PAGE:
William d'Aubigny, 3rd Earl of Arundel

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The coat of arms of William d'Aubigny, 3rd Earl of Arundel.

William d'Aubigny, 3rd Earl of Arundel (also William de Albini ; * around 1174 ; † before March 30, 1221 near Rome ) was an English magnate .


William d'Aubigny came from the Anglo-Norman noble family Aubigny. He was a son of William d'Aubigny, 2nd Earl of Arundel , and his wife Matilda de Saint-Hilaire, widow of Roger de Clare, 2nd Earl of Hertford and daughter and heiress of James de St Hilaire, Baron von Field Dalling in Norfolk. After the death of his father on December 13, 1193, he inherited his extensive estates and the title of Earl of Arundel . His possessions included Buckenham in Norfolk and the Honor of Arundel in Sussex. After the death of his mother Mathilda in 1195, however, he could not enforce his inheritance claim to his grandfather's estates in Norfolk and Northampton , which fell to his half-brother Richard de Clare, 4th Earl of Hertford . Nevertheless, he was one of the most powerful barons in England, and he also owned properties in Normandy , but were lost in the Franco-English War when Normandy was conquered by the French king in 1204. Aubigny acquired the guardianship of his half-sister Avelina, a daughter from his mother's first marriage after her first husband died, and married her to Geoffrey fitz Peter, 1st Earl of Essex .


Aubigny was a favorite of King John , with whom he fought in Normandy in the late 1190s. Johann rewarded him with the cancellation of debts and the transfer of properties, which he was allowed to administer for only small fees. On behalf of the king he negotiated in the summer of 1209 with Stephen Langton , the new Archbishop of Canterbury who had been rejected by the king. After Johann had to give way in this conflict, Aubigny testified on May 15, 1213 with the submission of the king to the papal legate , afterwards he was one of the magnates who welcomed Archbishop Langton on arrival from his exile in England.

During the rebellion of the barons in 1215 remained Aubigny and was initially royalist one of the representatives of the king in the sealing of the Magna Carta in June 1215. During the First War of the Barons , however, he moved to the arrival of the French prince Louis in the spring of 1216 in England on 14 June on the side of the rebels. After the Battle of Lincoln in May 1217, he rejoined the Royal Party and supported the new King Henry III. After the end of the Barons' War, he joined other English barons, including his brother-in-law Ranulph de Blondeville, 4th Earl of Chester , on the Damiette Crusade and set out from England in May 1218. In November 1219 he took part in the conquest of Damiette in Egypt. During the return trip to England he died in Cainell near Rome , his body was transferred to Wymondham Abbey in Norfolk .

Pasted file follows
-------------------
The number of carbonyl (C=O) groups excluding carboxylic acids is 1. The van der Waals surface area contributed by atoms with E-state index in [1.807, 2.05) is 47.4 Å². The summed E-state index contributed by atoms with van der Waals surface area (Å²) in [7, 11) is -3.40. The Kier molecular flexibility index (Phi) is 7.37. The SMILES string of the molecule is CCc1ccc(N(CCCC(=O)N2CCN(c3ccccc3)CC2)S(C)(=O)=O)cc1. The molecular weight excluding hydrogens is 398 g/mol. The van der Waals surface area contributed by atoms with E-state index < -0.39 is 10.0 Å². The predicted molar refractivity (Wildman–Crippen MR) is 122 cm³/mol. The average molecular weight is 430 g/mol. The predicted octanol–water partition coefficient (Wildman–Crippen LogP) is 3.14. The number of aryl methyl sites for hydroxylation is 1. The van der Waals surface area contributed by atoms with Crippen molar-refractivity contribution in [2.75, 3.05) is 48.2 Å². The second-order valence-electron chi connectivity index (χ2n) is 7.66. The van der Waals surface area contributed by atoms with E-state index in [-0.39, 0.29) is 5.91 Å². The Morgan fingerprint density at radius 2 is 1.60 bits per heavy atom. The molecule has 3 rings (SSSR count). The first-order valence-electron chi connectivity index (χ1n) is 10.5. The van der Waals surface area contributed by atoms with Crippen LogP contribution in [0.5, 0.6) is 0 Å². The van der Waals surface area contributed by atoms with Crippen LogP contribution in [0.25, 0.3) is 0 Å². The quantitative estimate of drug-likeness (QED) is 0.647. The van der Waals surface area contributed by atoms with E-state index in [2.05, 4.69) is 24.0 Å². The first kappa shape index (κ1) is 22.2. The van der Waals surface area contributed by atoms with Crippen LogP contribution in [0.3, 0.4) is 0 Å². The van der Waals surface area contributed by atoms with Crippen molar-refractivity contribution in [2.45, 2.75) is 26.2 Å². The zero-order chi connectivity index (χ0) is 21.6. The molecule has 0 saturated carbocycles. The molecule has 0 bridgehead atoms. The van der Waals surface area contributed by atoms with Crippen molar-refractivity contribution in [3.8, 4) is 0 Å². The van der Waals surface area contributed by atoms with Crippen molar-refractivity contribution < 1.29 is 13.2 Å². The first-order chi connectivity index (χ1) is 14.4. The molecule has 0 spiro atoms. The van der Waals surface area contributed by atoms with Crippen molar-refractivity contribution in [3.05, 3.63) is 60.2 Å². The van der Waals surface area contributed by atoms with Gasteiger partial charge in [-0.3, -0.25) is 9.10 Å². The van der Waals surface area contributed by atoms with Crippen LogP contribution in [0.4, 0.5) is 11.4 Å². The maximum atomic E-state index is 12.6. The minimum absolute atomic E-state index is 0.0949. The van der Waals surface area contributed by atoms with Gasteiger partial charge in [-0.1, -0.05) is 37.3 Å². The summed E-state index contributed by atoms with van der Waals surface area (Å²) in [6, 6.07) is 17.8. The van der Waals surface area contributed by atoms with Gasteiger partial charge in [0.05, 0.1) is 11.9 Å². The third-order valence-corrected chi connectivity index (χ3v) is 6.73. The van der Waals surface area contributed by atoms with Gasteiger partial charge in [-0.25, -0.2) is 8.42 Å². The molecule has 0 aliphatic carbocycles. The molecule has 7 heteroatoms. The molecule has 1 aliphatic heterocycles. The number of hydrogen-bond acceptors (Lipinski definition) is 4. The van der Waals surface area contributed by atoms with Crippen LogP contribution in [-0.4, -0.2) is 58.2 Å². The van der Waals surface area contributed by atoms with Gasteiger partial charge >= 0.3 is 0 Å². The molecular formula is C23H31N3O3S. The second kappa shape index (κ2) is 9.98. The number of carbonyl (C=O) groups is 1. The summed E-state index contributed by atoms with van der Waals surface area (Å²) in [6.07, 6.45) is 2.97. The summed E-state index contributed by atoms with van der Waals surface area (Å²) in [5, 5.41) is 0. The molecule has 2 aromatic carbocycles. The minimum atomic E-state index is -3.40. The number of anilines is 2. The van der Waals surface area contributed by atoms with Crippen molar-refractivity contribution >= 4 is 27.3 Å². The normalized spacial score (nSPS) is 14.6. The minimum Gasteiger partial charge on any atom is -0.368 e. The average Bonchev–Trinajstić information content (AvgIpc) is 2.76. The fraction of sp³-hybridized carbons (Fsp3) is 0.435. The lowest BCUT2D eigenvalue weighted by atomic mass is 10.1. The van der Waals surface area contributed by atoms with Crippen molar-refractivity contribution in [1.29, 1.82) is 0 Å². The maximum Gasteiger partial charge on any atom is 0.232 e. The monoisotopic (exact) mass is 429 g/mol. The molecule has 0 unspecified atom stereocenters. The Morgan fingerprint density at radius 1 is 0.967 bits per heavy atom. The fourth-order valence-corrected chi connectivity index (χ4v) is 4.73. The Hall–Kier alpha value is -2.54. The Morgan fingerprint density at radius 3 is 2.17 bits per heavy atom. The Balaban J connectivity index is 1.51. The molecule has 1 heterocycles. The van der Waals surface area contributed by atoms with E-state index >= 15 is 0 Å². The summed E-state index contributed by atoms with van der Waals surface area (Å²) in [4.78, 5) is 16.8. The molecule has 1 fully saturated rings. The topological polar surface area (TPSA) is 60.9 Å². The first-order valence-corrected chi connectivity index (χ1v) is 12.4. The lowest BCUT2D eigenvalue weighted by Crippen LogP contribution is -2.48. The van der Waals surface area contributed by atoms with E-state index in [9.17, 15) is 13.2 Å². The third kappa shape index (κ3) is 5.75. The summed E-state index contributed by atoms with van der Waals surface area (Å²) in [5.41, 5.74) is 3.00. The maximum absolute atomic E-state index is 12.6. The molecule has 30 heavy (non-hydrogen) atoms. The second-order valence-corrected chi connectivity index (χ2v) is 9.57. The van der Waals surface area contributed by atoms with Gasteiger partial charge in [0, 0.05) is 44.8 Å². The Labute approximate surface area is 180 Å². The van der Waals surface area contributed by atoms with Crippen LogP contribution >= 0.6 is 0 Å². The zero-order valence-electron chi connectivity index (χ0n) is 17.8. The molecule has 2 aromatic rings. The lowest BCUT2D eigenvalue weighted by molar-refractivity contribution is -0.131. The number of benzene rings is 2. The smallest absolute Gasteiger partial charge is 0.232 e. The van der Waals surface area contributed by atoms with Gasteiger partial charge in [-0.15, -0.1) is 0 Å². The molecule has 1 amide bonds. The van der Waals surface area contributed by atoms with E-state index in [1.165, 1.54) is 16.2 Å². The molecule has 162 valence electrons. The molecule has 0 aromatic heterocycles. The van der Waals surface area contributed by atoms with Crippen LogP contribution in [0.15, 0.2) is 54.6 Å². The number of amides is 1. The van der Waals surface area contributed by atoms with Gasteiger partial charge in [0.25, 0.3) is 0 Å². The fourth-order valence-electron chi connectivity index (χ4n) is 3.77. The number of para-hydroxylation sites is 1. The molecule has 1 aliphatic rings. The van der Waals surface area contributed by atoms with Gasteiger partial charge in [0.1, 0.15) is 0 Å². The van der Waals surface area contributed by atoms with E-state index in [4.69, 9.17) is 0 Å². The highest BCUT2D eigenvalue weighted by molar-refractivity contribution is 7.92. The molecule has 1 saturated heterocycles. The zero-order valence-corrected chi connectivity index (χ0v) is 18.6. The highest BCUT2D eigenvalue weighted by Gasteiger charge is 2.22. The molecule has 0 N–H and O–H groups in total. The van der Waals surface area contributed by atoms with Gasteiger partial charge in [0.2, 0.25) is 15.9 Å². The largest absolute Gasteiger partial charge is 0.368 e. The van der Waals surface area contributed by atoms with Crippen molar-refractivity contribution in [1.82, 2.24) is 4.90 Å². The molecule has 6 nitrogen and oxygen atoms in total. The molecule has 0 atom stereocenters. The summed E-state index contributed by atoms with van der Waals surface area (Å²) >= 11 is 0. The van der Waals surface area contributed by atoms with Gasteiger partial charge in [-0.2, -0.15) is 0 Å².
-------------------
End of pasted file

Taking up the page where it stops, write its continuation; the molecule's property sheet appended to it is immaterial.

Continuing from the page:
Family and offspring

William d'Aubigny married Mabel († after 1232), the second eldest daughter of Hugh de Kevelioc, 3rd Earl of Chester . He had several children with her, including:

  • William d'Aubigny, 4th Earl of Arundel († 1224);
  • Hugh d'Aubigny, 5th Earl of Arundel († 1243);
  • Maud d'Aubigny († before 1242) ⚭ Robert de Tatteshall († 1249);
  • Isabel d'Aubigny ⚭ John FitzAlan, Lord of Clun and Oswestry († 1240);
  • Nicole d'Aubigny ⚭ Roger de Somery, Lord of Dudley († before 1273);
  • Cicely d'Aubigny ⚭ Roger de Montalt, Lord of Montalt.

His heir became his eldest son William, after his childless death in August 1224, his second son Hugh became his heir. He also died in 1243 without a direct heir, so that the estates were divided between Aubigny's four daughters and their descendants. Arundel Castle and the claim to the title Earl of Arundel fell to the descendants of his daughter Isabel from the House of FitzAlan .


  • Mark A. Tierney: The History and Antiquities of the Castle and Town of Arundel, including the biography of its Earls, from the conquest to the present time 1 (1834), pp. 184-185

Web links

Commons : William d'Aubigny, 3rd Earl of Arundel  - Collection of pictures, videos and audio files

Individual evidence

  1. ^ Michael Altschul: A baronial family in medieval England. The Clares. The Johns Hopkins Press, Baltimore 1965, p. 25
predecessor Office successor
William d'Aubigny Earl of Arundel
William d'Aubigny